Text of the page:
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620 Eighth Avenue, New York, 10018.


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World’s Best Coffee

Striving to create a great cup of coffee at home was always a passion for us.  Living in a small town in North Carolina didn’t make it easy.  The nearest source of “quality” coffee beans is at least an hour away.  That meant making sure we had enough beans on hand to get us through to the next trip to the big city, stocking up with deteriorating beans to make sure we didn’t exhaust our supply, or using institutional type coffee from our local grocery store until we could replenish our stock.

Even buying beans from the gourmet shops in the big city didn’t guarantee a great cup of coffee.  Who really knows how long the beans have been “aging” in those huge glass jars.  We never could quite figure out how stock is rotated to make sure the bottom beans get to the top before they are past their “sell by” date.  Since the coffee at these shops was so expensive, we usually went to the sale tables to get the best bargain.  This meant we were buying the worst of the best…a “sell by” date that was historic.

Trips to the famous corner coffee chain did not product better results.  Having the most recognizable name in the coffee industry did not mean we would love the coffee.  I know Starbuck’s is loved by millions (or billions) of people world wide; however, their coffee at home did not take us away to an exotic place in our minds. We also had the same travel problem; the possibility of a Starbucks in our rural community was as likely as a ski resort in the Arabian desert (or rather less likely..there is a ski resort in the Arabian desert).

We tried coffee pods.  We bought a top end Nespresso machine and really tried to love it.  At first the coffee tasted wonderful; but then, as each cup tasted exactly the same, the romance faded.  Keurig machines were out of the question;  how could that possibly deliver a great cup of coffee.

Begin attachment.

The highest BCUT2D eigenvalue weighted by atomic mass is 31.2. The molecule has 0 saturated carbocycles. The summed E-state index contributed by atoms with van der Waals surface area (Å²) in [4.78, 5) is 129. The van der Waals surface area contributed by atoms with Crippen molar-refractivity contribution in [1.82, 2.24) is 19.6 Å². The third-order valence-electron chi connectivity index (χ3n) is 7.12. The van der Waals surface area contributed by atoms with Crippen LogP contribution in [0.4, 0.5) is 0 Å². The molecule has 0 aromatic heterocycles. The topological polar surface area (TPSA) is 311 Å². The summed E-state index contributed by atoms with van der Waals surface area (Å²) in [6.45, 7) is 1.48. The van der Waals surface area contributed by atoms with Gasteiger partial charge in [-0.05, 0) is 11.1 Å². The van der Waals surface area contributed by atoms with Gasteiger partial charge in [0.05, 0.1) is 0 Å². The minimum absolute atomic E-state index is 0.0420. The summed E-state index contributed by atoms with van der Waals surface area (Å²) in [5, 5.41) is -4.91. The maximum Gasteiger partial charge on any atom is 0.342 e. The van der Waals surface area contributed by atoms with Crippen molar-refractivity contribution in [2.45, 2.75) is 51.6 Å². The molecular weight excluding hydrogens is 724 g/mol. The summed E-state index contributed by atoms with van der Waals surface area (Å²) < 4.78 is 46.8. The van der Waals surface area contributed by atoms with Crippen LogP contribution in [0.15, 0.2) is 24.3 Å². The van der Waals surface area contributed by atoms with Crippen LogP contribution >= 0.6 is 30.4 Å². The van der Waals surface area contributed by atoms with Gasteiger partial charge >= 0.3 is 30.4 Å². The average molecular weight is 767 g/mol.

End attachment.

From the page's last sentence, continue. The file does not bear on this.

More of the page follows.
Then our world changed.  We discovered the joys of roasting our own coffee.
At first we were reluctant.  We heard about the expensive machines, the smoke and smell of the process, and the difficulty of readily finding green beans.  But, necessity and desire pushed us to a point of “damn the torpedo, full speed ahead”; we made the plunge.

The expensive equipment didn’t stop us because we had a secret weapon, and AGA cooker. For those who are unfamiliar with AGA cookers, the concept wouldn’t make any sense.  It’s a cast iron over system that is always on and always ready to use with no pre-heating.  We saw the AGA as a “free” coffee roaster because it had been purchased almost 20 years ago.  While it wouldn’t make sense to most people to purchase it just for coffee roasting, but if they considered all the other benefits…but that’s another story.  Let’s just say the AGA cooker is God’s give to the cook.
As far as the smoke and smell…well, you get used to it.  Fortunately, with the AGA, most of the smoke goes outside for our neighbors to enjoy.  The house does fill with a unique fragrance that’s an acquired taste (or rather smell).  I think of it as the perfume of the gods.  It’s just a bellwether of the fine smell of freshly roasted coffee that is yet to come.

The final roadblock, availability of beans, took an interesting turn.  After visiting a few local roasters to cajole them to see us green beans; and scouring the internet for sources (Sweet Maria is a good source), we hit on a gold mine.  Costco sells two kinds of green beans.  Being Costco, of course, means buying in quantity.  They package the coffee in six three and half pound cans; so the minimum purchase is 21 pound of green beans. When we made our first purchase, we thought the lack of variety would mean a boring sameness in the taste.  Our fears were unfounded; after purchasing this product at least ten times (do the math), we still believe this is the best coffee we ever tasted at home (or anywhere for that matter).  It’s amazing, but the flavor is always different each time I roast it.  Not drastically different, but just enough to excite our taste buds each time we have a cup of our morning coffee.
Some may ask “ok that sounds good, but is it worth all the trouble?”.  I answer “absolutely”!  It takes about a half hour, once a week to produce this delicious coffee.  Most the half house is waiting time so other things (like breakfast) can be done simultaneously.  In effect, it doesn’t take any time.  The beans are delivered to my door with just a few clicks.  They cost about $4 a pound; effectively, that’s $5 a pound after roasting.

Our goad is to minimize the amount of process food in our lives.  If we can do this with minimum effort and great reward, so much the better.  We we sit back and enjoy a great cup of coffee and we know that is is pure coffee, we have a certain sense of self satisfaction.